Discourse on Bhakthi Yoga: Day 2
Sri M (Sri Mumtaz Ali), Founder-President, Satsang Foundation, Madanapalle, Andhra Pradesh, will be delivering a discourse at Sri Prasanna Parvathi Kalyana Mantap, Kalidasa Road, V.V. Mohalla, today at 6 pm.
Mysore, Sept. 10 - Given the limitations of linear thinking, it is difficult for us to have direct communication with the Lord, He being in abstract form, observed Sri ‘M’ on day two of his four-day discourse on Bhakthi Yoga (chapter 12 of Srimad Bhagavadgeetha) on Sunday, September 8 at Sri Prasanna Parvathi Kalyana Mantap here, a programme jointly sponsored by Vijay Foundation, P.R. Hariharan Memorial Charitable Trust and Star of Mysore (city’s English eveninger). However, it is possible to overcome the difficulty even for normal human beings through constant practice (Abhyaasa Yoga), Lord Krishna enlightened Arjuna, Sri ‘M’ added. The Pandava wizard in archery was further told by the Lord: I will lift those who have abandoned all the fruits of their actions and worship Me as the sole refuge from the ocean of life bound by death, the speaker explained.
If you are unable to do constant practice, be intent on doing all actions for Lord’s sake and you will attain perfection, Lord Krishna told Arjuna. The agency for such actions is the Lord Himself, Sri ‘M’ remarked, adding that the benefit of the actions come to the devotee in the form of peace of mind and happiness,.
We cannot argue that there are no eyes because we cannot see our own eyes (except in the mirror) although we perceive every thing through our eyes. Similarly, proof of the Lord is that He is witness to everything, Sri ‘M’ explained.
Drawing an analogy between Abhyaasa yoga and Pathanjali’s Yoga Shastra, Sri ‘M’ delineated the following eight components of Ashtaanga Yoga.
1. Yama-Niyama (Rules to be followed by a Yogi, such as moderation in sleep, diet, entertainment and so on);
2. Ahimsa (eschewing violence to other beings);
3. Aparigraha (simple living including non-acceptance of gifts, which come always loaded with aspirations);
4. Brahmacharya (any activity that leads to the Brahman, a state of life not necessarily confined to physical activities);
5. Aasana (posture, based on fact that muscles that contract and loosen subsequently bring more energy to the body and mind);
6. Praanayama (An important part of Abhyaasa yoga. Regulating the function of breathing, recommended in cases of inability to concentrate. There is a link between breathing and mind);
7. Pratyaahaara (capacity to withdraw oneself from any situation at will by Yogi. Mind behaves according to the way it is trained);
8. Dhyaana- Dhaarana- Samaadhi (Attention on one thing to the exclusion of others through meditation.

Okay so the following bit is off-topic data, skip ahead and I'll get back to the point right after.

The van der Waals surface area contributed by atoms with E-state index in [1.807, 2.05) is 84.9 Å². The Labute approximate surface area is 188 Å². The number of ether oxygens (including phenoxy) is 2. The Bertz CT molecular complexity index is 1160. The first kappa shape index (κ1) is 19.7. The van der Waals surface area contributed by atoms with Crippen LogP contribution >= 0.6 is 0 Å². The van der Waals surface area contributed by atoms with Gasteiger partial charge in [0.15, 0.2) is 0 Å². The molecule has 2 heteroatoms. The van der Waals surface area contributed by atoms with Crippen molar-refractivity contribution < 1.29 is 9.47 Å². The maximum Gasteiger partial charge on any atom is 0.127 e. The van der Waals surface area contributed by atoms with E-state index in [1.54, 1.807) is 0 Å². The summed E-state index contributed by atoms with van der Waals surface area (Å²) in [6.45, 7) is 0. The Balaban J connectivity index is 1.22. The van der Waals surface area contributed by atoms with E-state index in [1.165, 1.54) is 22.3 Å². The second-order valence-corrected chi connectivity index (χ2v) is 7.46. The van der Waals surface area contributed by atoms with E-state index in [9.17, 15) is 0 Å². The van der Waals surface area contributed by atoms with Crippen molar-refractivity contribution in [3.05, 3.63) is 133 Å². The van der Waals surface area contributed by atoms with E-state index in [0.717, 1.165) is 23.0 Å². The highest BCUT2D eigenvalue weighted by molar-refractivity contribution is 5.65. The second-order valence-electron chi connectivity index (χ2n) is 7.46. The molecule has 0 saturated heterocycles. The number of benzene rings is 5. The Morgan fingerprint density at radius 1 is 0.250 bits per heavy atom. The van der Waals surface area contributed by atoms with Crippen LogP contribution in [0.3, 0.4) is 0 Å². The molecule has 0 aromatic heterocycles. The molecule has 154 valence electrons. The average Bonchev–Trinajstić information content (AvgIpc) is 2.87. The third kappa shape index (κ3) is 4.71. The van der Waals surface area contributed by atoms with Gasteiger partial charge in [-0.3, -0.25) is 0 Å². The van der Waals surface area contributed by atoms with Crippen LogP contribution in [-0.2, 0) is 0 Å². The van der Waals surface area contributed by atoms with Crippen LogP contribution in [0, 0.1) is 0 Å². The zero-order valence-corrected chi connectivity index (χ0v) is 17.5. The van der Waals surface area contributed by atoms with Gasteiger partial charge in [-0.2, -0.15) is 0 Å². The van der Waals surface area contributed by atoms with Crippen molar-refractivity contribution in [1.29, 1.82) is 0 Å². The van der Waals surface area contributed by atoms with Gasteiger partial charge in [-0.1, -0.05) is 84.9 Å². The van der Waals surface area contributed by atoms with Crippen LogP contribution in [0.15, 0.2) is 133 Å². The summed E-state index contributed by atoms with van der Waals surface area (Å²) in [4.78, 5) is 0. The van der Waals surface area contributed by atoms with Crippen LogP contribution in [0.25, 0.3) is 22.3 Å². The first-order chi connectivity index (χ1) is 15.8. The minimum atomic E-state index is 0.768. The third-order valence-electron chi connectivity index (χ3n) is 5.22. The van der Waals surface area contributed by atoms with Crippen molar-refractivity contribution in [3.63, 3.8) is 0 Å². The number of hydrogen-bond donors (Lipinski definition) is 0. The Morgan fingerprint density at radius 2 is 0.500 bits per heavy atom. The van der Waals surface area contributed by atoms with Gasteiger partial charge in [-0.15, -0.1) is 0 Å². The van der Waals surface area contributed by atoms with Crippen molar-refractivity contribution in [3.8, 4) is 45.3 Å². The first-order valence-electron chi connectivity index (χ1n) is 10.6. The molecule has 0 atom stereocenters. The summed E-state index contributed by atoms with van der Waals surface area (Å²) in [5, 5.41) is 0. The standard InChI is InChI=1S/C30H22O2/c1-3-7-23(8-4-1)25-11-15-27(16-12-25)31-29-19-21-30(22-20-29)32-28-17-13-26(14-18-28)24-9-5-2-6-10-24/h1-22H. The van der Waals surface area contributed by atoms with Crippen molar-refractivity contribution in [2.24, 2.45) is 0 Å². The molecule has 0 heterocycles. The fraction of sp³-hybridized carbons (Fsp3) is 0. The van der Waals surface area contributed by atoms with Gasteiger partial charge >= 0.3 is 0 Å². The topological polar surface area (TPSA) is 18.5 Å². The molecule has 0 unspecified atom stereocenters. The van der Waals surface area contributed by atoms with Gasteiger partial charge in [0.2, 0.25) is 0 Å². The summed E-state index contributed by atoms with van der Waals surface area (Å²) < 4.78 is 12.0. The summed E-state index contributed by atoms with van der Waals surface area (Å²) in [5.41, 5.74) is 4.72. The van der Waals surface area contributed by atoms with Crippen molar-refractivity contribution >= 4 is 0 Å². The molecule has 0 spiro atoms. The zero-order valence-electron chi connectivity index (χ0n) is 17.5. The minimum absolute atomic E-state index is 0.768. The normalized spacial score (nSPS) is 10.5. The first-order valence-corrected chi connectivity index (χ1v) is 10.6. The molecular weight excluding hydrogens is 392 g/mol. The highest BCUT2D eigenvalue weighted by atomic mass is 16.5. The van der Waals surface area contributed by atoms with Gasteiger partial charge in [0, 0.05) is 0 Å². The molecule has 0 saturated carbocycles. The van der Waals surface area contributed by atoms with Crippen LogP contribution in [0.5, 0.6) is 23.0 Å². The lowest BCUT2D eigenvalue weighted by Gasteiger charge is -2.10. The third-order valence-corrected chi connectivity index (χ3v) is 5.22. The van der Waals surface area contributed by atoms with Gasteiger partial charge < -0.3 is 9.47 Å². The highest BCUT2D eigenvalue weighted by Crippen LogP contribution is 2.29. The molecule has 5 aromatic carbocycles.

Freedom from distraction of any kind, state of super consciousness).
Source of happiness and misery is within a true Yogi- Sri ‘M’
While one is reciting Gayatri Mantra during thrikaala sandhya (morning at sunrise, mid-day when shadows begin to elongate and evening at sunset) balancing praana and apaana maximises the effect of chanting, observed Sri ‘M’ while delivering his third day’s discourse on ‘Bhakti Yoga’ of Chapter 12 in Srimad Bhagavad Gita. This chapter provides an opportunity for venting public voice while the other chapters mostly present the divine message from the Lord addressing Arjuna, the speaker explained.
Lord Krishna, elaborating on His guidelines to Arjuna, tells him: ‘If abbhyaasa yoga (constant practice of worshipping with full concentration) is not possible, you can do all your actions for my sake and dedicate yourself to selfless service in your day-to-day life.
We practise many rituals such as bathing in the morning, lighting the hearth, offering worship to the Lord, cooking food (as prescribed by Manu) and so on. It is more important to understand why we are performing the rituals. Still more important is to practice dhyaana marked by fixed attention and not chanting simply by rote. Surrender yourself to me in love, not worrying about the fruits of your actions for endless happiness and peace, was Lord Krishna’s message to Arjuna, explained Sri ‘M’.
Self-control under all circumstances, not getting disturbed while confronting difficulties in life and being friendly and compassionate to all as well as being free from possessiveness without arrogance (attitude of who do you think I am?) are the qualities that distinguishes a true Yogi from others, the speaker explained, citing the real life example of Pava Hari Baba who lived in a cave near Ghazipur, whose only possession was his Kamandalu without coveting anything.’
Courtesy : Star Of Mysore